It appears that optimistic speculation that the government would abandon its jihad against renewable energy and all things clean energy was wrong.
Industry Minister Ian Macfarlane has confirmed, in response to questions from the media today, that the government intends to slash the large-scale Renewable Energy Target. But it could be far worse than just lowering the large-scale RET to 26,000GWh in 2020 instead of the current target of 41,000GWh.
Macfarlane, and then Minister Hunt via Twitter, have said that they would not seek to change arrangements for “household solar”.
Yet the scheme that provides upfront rebate support for household solar systems – the small-scale Renewable Energy Scheme, or SRES, operates up to system sizes of 100 kilowatts. Household systems tend to be no bigger than 10kW at a stretch and generally are 5kW or below. This suggests a radical cut to the SRES where systems above 10kW or possibly 5kW would be pushed into the large scale Renewable Energy Target, or LRET. This would mean any growth in sales of these commercial rooftop systems would come at the expense of the utility-scale renewables projects such as wind farms.
So utility-scale renewable energy project developers will see a double whammy:
- The large-scale RET would be reduced from 41,000GWh down to something like 26,000GWh.
- In addition, a significant portion of this reduced target would be consumed by the growing commercial solar rooftop segment. This is running at a relatively modest level of under 100 megawatts per annum at present. However a range of major solar retailers see this as their key source of growth and are optimistic about expanding sales to this market.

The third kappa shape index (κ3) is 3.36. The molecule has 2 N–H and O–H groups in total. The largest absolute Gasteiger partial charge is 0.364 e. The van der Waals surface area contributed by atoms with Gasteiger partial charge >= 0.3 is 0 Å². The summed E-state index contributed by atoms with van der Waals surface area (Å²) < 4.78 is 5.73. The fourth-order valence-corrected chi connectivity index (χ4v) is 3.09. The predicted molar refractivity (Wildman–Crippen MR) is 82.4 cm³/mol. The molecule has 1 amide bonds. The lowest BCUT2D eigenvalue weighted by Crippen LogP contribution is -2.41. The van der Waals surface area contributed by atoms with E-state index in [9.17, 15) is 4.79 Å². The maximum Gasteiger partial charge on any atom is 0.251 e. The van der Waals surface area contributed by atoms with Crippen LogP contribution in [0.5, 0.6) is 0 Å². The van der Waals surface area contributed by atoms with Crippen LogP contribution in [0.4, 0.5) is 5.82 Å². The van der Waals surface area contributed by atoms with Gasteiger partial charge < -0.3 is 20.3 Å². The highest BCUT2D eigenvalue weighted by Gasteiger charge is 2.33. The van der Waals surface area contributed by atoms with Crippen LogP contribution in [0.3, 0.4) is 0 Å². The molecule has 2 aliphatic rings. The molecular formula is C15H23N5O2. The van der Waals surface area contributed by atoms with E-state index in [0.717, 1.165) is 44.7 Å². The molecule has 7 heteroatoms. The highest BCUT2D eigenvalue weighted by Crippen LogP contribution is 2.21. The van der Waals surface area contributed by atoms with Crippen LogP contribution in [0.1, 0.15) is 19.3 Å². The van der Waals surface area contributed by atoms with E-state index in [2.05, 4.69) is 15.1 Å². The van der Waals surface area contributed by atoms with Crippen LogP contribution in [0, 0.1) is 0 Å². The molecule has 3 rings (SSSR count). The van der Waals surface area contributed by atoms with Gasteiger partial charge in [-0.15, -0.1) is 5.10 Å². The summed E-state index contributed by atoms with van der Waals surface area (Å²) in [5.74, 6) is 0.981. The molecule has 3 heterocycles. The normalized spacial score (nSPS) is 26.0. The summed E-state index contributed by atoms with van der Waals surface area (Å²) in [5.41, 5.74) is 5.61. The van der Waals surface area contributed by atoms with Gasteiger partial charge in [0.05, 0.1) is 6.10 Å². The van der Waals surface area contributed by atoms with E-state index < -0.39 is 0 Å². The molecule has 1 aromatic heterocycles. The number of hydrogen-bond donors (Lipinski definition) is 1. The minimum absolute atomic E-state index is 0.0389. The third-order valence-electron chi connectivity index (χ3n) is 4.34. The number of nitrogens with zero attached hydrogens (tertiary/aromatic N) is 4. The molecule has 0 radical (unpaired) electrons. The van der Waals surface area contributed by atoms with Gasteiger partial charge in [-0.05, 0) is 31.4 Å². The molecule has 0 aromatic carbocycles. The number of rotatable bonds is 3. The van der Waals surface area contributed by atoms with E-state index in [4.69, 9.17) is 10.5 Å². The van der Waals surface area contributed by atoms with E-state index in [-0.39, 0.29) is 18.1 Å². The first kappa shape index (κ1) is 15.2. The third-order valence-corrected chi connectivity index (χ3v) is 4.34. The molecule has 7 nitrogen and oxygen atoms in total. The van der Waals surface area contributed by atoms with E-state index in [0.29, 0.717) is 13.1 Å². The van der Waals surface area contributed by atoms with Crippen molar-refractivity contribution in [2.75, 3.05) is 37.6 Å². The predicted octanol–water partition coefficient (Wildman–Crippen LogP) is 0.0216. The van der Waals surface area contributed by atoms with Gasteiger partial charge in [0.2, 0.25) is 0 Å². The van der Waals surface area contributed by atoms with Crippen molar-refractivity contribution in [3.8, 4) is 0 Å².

However, the growth of the commercial solar segment is also likely to be throttled by the fact that they would no longer be eligible for upfront rebate support with a move to the LRET. Nonetheless it adds another highly unpredictable variable of uncertainty for wind farm developers making bankers even more nervous about financing wind farm projects.
But it gets worse.
Macfarlane in his comments to journalists appeared to endorse the Warburton recommendation of capping any growth in the Renewable Energy Target to a maximum of 50 per cent of any annual growth in electricity demand. So while the target for 2020 might be set at 26,000GWh, if electricity demand were to continue to grow very slowly or not at all, then the large-scale target would be throttled back.
This would add another dimension of uncertainty that is likely to get financiers especially nervous. It is likely to further hike up the cost and reduce the availability of finance for utility-scale projects.
The one piece of good news, if you could call it that, is that Macfarlane said he was keen to address the large overhang of excess renewable energy certificates, or LGCs, weighing down the spot market price for these certificates. However, no detail was revealed on what the government has in mind and how it might act to protect the value of existing renewable energy project investments, which were made on the assumption of a far larger renewable energy target than 26,000GWh.